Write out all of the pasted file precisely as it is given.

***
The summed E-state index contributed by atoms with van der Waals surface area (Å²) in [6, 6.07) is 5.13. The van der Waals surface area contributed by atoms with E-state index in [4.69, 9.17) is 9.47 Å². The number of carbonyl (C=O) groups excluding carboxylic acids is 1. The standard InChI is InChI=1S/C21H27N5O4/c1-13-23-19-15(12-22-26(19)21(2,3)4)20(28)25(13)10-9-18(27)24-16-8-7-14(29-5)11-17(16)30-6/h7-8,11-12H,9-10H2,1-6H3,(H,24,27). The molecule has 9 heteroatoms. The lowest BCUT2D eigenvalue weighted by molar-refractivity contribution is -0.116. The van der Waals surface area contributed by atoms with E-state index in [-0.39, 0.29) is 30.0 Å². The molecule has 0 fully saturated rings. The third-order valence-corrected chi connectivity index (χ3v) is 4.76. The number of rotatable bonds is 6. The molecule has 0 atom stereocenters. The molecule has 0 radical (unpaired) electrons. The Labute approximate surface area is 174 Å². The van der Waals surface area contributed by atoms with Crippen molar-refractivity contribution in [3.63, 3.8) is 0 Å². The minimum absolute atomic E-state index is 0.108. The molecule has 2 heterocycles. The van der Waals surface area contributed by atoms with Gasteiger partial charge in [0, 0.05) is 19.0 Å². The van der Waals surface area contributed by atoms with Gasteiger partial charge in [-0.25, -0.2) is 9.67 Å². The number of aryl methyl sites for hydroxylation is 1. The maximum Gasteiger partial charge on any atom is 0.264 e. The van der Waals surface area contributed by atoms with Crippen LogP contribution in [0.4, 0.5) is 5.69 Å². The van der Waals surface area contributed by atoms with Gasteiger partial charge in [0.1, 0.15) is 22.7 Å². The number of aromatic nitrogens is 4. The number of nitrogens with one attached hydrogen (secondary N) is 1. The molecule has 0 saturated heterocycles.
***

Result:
The summed E-state index contributed by atoms with van der Waals surface area (Å²) in [6, 6.07) is 5.13. The van der Waals surface area contributed by atoms with E-state index in [4.69, 9.17) is 9.47 Å². The number of carbonyl (C=O) groups excluding carboxylic acids is 1. The standard InChI is InChI=1S/C21H27N5O4/c1-13-23-19-15(12-22-26(19)21(2,3)4)20(28)25(13)10-9-18(27)24-16-8-7-14(29-5)11-17(16)30-6/h7-8,11-12H,9-10H2,1-6H3,(H,24,27). The molecule has 9 heteroatoms. The lowest BCUT2D eigenvalue weighted by molar-refractivity contribution is -0.116. The van der Waals surface area contributed by atoms with E-state index in [-0.39, 0.29) is 30.0 Å². The molecule has 0 fully saturated rings. The third-order valence-corrected chi connectivity index (χ3v) is 4.76. The number of rotatable bonds is 6. The molecule has 0 atom stereocenters. The molecule has 0 radical (unpaired) electrons. The Labute approximate surface area is 174 Å². The van der Waals surface area contributed by atoms with Crippen molar-refractivity contribution in [3.63, 3.8) is 0 Å². The minimum absolute atomic E-state index is 0.108. The molecule has 2 heterocycles. The van der Waals surface area contributed by atoms with Gasteiger partial charge in [0, 0.05) is 19.0 Å². The van der Waals surface area contributed by atoms with Gasteiger partial charge in [-0.25, -0.2) is 9.67 Å². The number of aryl methyl sites for hydroxylation is 1. The maximum Gasteiger partial charge on any atom is 0.264 e. The van der Waals surface area contributed by atoms with Crippen LogP contribution in [0.4, 0.5) is 5.69 Å². The van der Waals surface area contributed by atoms with Gasteiger partial charge in [0.1, 0.15) is 22.7 Å². The number of aromatic nitrogens is 4. The number of nitrogens with one attached hydrogen (secondary N) is 1. The molecule has 0 saturated heterocycles.